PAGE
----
Ofatumumab binds to the small loop on CD20 – a different site from rituximab; this brings the antibody closer to the cell membrane surface and this may account for its enhanced ability to induce complement-mediated lysis. Ofatumumab is effective in cells expressing low copy numbers of CD20, such as those typically found in CLL, and in rituximab resistant cells.

Novel strategies for refractory CLL
“Refractory CLL is a major challenge for clinicians”, said Anders Österborg (professor of oncology, Karolinska Institute, Stockholm, Sweden). Patients who are refractory to fludarabine have a poor prognosis and there is no standard treatment, but luckily there are many new and emerging treatment options.
Alemtuzamab is already approved for patients who are refractory to fludarabine or who have failed on fludarabine therapy. It may be possible to improve results by selecting patients carefully suggested Professor Österborg. For example, in patients with heavily infiltrated bone marrow and pre-existing thrombocytopaenia, an agent that is not toxic to stem cells such as alemtuzamab should be used. Moreover, in patients with haemolytic anaemia or thromocytopaenia, alemtuzamab may be a life-saving agent, he added.
Patients with bulky lymph nodes are always a challenge and it is well known that lymphadenopathy predicts a poor response. Combining alemtuzamab with high doses of prednisone – especially for the 17p- group – might be an effective strategy for inducing remission, he suggested.
The combination of rituximab with high doses of steroids produces good results in a small number of patients and this may be worthwhile if there is a desperate situation. Regarding bendamustine, there is still a lack of data to indicate the likely response to bendamustine in patients who are refractory to FC-based therapy. The question of whether there is cross resistance between bendamustine and FC still needs to be answered, said Professor Österborg.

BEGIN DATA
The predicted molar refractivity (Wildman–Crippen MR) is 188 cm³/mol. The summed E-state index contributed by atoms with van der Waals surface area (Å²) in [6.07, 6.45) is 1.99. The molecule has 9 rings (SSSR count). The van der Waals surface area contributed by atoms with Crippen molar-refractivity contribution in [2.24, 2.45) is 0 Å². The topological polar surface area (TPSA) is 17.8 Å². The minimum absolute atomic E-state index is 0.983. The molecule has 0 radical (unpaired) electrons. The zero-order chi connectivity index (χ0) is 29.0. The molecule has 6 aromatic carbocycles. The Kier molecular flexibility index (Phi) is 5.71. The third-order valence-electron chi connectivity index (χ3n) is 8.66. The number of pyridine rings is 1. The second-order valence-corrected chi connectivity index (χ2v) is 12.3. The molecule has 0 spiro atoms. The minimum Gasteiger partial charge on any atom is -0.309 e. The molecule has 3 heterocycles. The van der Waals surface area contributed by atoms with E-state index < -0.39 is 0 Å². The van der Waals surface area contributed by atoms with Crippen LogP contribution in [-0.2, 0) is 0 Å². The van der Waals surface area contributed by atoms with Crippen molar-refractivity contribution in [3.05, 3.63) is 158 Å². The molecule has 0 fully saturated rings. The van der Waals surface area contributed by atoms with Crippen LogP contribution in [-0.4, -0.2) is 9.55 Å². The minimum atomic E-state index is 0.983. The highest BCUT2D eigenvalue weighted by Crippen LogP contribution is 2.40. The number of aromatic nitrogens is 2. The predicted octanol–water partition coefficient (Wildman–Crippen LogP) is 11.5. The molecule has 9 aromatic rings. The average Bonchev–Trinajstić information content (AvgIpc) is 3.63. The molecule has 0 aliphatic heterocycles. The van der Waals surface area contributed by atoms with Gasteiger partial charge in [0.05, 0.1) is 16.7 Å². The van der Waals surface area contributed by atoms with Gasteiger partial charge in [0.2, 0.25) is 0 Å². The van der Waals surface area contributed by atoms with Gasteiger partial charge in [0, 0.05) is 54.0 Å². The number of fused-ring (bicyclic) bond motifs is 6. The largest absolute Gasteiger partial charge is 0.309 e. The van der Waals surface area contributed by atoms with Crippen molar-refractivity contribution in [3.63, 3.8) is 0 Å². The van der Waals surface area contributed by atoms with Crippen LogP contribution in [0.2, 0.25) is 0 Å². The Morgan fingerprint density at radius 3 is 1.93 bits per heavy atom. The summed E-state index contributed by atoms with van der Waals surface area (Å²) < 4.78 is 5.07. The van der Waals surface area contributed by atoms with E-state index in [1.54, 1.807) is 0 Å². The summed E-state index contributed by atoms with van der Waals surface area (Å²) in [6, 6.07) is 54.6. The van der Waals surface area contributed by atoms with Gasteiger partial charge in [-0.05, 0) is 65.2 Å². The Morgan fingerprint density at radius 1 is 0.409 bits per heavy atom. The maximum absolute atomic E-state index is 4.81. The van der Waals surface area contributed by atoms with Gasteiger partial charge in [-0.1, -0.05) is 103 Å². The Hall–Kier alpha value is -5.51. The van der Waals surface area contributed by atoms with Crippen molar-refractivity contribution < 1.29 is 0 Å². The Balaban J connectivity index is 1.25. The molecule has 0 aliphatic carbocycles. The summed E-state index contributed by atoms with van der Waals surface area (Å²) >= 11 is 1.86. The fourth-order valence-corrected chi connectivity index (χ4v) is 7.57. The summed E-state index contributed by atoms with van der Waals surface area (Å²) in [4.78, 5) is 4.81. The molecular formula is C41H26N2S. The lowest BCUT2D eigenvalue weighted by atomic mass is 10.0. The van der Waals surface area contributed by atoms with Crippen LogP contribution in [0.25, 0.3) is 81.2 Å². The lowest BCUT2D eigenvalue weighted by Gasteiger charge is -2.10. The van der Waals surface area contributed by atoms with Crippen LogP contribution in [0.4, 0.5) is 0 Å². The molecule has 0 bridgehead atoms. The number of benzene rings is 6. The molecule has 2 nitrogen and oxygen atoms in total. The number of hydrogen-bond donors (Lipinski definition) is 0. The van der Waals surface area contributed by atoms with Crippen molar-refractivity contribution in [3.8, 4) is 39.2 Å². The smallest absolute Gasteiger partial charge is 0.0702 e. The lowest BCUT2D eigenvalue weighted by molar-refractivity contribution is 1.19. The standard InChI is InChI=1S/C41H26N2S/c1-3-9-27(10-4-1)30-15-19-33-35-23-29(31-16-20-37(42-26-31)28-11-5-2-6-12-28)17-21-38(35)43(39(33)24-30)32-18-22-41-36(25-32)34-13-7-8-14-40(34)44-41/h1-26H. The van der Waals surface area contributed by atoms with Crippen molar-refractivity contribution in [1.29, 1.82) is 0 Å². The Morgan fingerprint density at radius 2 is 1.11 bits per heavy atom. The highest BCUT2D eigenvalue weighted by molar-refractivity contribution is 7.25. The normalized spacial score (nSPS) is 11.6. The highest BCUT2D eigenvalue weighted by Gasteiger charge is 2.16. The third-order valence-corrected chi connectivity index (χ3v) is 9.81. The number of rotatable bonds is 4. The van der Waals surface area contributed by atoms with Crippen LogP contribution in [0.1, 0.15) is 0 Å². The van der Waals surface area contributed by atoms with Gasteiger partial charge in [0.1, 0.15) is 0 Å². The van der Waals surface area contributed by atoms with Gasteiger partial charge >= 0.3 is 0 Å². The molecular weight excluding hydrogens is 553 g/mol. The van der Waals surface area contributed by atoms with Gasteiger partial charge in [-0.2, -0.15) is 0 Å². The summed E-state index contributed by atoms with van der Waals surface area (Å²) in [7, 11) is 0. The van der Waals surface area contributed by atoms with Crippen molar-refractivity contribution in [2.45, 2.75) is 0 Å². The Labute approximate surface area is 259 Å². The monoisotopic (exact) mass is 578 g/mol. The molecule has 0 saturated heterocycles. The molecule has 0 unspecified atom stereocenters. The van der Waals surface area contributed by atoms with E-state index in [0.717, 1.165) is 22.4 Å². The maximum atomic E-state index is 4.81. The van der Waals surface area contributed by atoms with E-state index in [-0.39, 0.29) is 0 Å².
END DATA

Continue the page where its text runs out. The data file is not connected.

Lenalidomide, an immune enhancer has extremely interesting effects. It definitely has clinical activity in CLL but at high doses it can be toxic – there is a risk of tumour lysis syndrome and tumour flare reactions, he noted. There are now three phase-3 trials ongoing so more information will soon be available. In particular, there is a need to define the safe starting dose.
The new agent GA101, now in phase 2 trials, is a promising agent and the results are awaited. Ofatumumab is already available and a pivotal study in double refractory patients who were not suitable for alemtuzamab treatment has been reported. The patients involved were close to end-stage CLL and they were treated with very high doses – up to 2000mg – because there was no other option. The response rate was 58%, which was better than expected in such sick patients. The same response rates were seen across all subgroups suggesting that ofatumumab was well-tolerated. There were insufficient data concerning the 17p- subgroup of patients to draw any conclusion on this group, Professor Österborg commented. The median response time was seven months. This study showed that ofatumumab treatment was associated with better progression free survival (PFS), better overall survival, half as many early deaths and fewer infections in spite of its evident greater activity.
In conclusion, Professor Österborg reminded the audience that there was still a large unmet need in CLL, especially in the elderly. “We need well-tolerated products and regimens”, he said.